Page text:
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The Question We Should Be Asking About Our Proposed Athletic Facilities

During the debate over the school bond this Fall, questions over athletic facilities kept coming up. Should we spend $10 million on a field house? Is Kearns the right place for a field house? Is Basin Rec going to build a field house at Silver Creek? Who should pay for it? Can our governmental agencies partner together?

Yet, perhaps the question we should be asking is should we should be building indoor field houses at all.

Over the past few years, University of Washington Soccer Coach Amy Griffin has spearheaded an effort to better understand the impact of artificial turf fields on our kids. Her efforts began in 2009 when she started visiting two young female soccer players Griffin knew had been diagnosed with non-Hodgkin lymphoma. When she was there helping the women pass time in chemo, a nurse said to the two girls, “Don’t tell me you guys are goalkeepers. You’re the fourth goalkeeper I’ve hooked up this week.” According to a 2014 NBC News report, “Griffin has compiled a list of 38 American soccer players — 34 of them goalies – who have been diagnosed with cancer.” With further research during the past year, MS. Griffin’s list of athletes with cancer that may have been caused by turf fields has reached 200 names, according to ESPN.

It seems that the issue may be those little black crumbs, made from ground up tires, that are used in artificial field turf. The worry is that since many ingredients in tires are carcinogenic, these crumbs likely also contain carcinogenic materials. The field turf industry has done various studies around inhalation of crumbs, but according to news reports there have yet to be studies done on ingestion of these tire crumbs or what happens if they come into contact with cuts and abrasions on the skin.

I don’t have soccer age children but my little ones do go to many birthday parties and “open play” on the field at Basin Rec. Every time their hands and feet come back in a shade of black — likely from rubbing against the little crumbs of tires in the fake grass. I now ask myself, “did I in effect just let my kid play on a pile of ground up tires for 2 hours?” I then think to all our kids playing on our turf fields, and wonder what they will experience. Even more, I wonder with the number of athletic of children in our community, what’s the impact on our children going to be after playing on turf fields for 18 years? Will this end up being like smoking.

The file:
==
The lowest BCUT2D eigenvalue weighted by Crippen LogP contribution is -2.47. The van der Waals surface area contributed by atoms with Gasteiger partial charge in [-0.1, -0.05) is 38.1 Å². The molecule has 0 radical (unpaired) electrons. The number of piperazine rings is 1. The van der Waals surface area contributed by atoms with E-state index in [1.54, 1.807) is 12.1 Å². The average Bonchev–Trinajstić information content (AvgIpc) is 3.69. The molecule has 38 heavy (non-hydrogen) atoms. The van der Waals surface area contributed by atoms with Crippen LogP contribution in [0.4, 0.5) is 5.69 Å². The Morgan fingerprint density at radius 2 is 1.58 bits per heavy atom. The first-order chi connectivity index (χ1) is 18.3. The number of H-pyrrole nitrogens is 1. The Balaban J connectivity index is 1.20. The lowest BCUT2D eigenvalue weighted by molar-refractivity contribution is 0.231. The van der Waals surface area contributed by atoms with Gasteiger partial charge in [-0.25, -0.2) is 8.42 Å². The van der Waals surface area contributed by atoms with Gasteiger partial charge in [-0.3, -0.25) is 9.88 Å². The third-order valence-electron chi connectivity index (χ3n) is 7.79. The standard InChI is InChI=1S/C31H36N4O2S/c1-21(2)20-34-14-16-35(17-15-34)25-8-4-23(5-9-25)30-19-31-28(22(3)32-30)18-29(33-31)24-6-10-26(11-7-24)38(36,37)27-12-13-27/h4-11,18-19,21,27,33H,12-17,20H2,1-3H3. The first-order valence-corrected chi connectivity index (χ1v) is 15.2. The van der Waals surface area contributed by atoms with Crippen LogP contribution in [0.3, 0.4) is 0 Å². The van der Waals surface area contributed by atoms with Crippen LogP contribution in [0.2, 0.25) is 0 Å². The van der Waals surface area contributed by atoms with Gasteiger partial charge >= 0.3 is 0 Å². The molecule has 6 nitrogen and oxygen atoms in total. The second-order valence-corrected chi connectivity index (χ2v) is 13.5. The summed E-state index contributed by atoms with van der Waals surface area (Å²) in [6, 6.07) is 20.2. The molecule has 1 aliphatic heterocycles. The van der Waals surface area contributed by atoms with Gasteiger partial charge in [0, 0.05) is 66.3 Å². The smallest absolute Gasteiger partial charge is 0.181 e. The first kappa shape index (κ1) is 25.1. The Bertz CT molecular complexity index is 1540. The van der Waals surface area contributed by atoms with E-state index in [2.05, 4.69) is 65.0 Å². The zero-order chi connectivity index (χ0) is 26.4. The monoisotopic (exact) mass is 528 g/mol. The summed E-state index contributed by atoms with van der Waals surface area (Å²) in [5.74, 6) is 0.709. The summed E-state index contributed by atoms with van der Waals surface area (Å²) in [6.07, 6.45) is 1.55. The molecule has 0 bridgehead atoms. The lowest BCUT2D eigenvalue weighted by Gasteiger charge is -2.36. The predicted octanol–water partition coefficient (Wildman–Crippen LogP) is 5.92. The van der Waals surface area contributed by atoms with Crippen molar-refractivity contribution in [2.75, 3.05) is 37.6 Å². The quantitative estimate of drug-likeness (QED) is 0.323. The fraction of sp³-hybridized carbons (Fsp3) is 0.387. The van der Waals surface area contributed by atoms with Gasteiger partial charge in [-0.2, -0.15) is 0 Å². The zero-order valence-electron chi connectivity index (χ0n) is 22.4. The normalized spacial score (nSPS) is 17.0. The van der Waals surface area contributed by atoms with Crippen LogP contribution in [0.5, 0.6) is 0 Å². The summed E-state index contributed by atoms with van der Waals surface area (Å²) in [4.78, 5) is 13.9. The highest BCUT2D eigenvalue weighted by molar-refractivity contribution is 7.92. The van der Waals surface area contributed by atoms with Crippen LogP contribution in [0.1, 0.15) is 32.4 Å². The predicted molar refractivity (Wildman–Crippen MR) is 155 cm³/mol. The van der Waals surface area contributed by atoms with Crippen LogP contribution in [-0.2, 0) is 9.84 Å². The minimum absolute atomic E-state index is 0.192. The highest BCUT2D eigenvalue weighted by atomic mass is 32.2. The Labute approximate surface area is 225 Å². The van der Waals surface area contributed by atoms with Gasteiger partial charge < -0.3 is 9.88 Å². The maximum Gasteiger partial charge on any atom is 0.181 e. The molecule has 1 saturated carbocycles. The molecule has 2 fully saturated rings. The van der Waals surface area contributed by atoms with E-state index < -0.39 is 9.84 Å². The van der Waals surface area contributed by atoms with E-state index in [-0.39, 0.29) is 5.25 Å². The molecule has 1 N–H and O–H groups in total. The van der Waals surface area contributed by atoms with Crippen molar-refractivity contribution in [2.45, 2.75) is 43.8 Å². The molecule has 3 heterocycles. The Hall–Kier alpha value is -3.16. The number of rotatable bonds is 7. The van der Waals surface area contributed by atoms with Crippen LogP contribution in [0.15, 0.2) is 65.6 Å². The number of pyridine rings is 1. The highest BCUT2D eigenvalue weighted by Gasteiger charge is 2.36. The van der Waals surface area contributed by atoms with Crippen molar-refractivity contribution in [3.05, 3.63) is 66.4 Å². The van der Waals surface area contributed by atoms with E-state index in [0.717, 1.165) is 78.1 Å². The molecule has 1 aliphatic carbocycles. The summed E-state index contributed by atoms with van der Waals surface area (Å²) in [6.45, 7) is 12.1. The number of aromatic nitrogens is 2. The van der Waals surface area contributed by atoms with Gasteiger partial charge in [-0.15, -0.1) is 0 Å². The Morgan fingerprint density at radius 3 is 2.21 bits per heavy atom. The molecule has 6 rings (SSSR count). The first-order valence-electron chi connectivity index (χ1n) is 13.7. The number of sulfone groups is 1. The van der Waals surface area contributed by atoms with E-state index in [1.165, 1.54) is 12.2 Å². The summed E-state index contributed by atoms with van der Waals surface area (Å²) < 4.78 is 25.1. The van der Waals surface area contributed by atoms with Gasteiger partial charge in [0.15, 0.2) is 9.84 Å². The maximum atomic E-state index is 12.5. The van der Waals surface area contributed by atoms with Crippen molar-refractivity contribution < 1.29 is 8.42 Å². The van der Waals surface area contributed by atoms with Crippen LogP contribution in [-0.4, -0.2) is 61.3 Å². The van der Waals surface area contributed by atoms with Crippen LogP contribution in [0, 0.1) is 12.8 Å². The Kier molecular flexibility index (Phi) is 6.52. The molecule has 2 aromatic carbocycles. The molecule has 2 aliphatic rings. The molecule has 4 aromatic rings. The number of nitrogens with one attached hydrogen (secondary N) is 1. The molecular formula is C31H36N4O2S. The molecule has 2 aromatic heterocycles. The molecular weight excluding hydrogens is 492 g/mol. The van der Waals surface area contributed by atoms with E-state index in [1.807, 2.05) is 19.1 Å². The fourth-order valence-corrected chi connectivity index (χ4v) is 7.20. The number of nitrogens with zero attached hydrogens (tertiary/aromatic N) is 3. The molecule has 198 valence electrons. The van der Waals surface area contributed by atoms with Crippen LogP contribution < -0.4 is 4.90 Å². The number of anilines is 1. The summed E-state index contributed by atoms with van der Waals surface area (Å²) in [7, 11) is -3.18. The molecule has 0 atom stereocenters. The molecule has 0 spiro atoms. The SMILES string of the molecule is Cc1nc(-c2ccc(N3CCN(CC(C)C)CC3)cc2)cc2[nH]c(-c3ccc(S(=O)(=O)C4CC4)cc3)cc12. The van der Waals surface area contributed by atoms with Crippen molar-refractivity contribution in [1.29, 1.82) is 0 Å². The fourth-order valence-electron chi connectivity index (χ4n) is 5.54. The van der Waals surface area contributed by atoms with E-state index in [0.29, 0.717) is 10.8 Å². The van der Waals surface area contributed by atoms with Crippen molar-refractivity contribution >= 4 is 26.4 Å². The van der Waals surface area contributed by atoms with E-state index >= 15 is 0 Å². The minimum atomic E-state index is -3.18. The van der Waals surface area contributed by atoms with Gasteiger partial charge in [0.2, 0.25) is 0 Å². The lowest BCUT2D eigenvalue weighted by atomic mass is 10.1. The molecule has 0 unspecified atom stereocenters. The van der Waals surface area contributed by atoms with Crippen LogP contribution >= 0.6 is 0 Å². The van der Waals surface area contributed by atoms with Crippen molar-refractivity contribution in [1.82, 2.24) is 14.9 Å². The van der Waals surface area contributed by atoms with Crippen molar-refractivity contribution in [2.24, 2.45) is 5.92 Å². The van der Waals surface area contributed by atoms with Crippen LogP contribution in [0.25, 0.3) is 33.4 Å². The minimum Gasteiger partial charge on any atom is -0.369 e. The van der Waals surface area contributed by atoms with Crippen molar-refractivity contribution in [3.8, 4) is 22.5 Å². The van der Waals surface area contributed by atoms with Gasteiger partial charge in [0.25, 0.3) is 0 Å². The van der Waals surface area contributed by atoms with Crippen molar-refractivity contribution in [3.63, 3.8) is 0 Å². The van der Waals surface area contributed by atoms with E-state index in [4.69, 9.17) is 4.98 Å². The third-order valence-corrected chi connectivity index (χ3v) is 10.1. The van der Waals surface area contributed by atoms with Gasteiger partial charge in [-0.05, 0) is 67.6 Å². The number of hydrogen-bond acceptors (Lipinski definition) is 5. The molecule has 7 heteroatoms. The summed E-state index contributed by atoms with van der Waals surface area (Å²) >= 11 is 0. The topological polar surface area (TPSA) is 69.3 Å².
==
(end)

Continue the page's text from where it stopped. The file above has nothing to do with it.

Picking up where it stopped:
One of the interesting parts of these reports is how tires started being used on field turf in the first place. It appears the EPA was searching for a use for discarded tires so they didn’t go into our landfills. They came up with the idea of recycling them and putting them on fields.

I don’t mean to be alarmist and I know the research isn’t conclusive, but it seems anecdotally that we should at least proceed with caution. The State of California is now studying the issue and will likely have results in 2-3 years. The state of Washington is now comparing lists of soccer players who have been diagnosed with cancer are at rates higher than the general population. Those results will be out in 2016.

During the debate over school athletic facilities, we heard many people say how horrible it was that our kids had to practice outside in cold and snowy conditions. If the alternative is the likely ingestion of Benzothiazole, Butylated hydroxyanisole, n-hexadecane, and 4-(t-octyl) phenol, I just might prefer my kid to get a little cold. I know there are parents out there who will say, “but how is my kid supposed to practice lacrosse, if they can’t play inside on a turf field?” I don’t have a good answer for that, except to say that if fields turn out to be cancerous then maybe your kid shouldn’t be practicing on them. Of course, that’s you and your child’s choice.

From a governmental perspective, I hope that our leaders at least pause to wait for more research to be done on the topic before adding more synthetic turf fields to our community. Hopefully unbiased studies will confirm that the fields are safe and my kids can go back to crawling around the Basin Rec field and your daughter can play goalie without you worrying whether every time she dives to stop a ball that she is eating ground up tires. However, to proceed with building more fields, until more research is done, would seem reckless on our government’s part.

If you’d like more information on the topic, please watch this video from ESPN’s E:60:


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A reader sent in an email with the following link to a school that paid a bit more to use recycled Nike Shoes for the crumbs in turf. If the science bears out an issue with tire crumbs, this looks like an interesting alternative:

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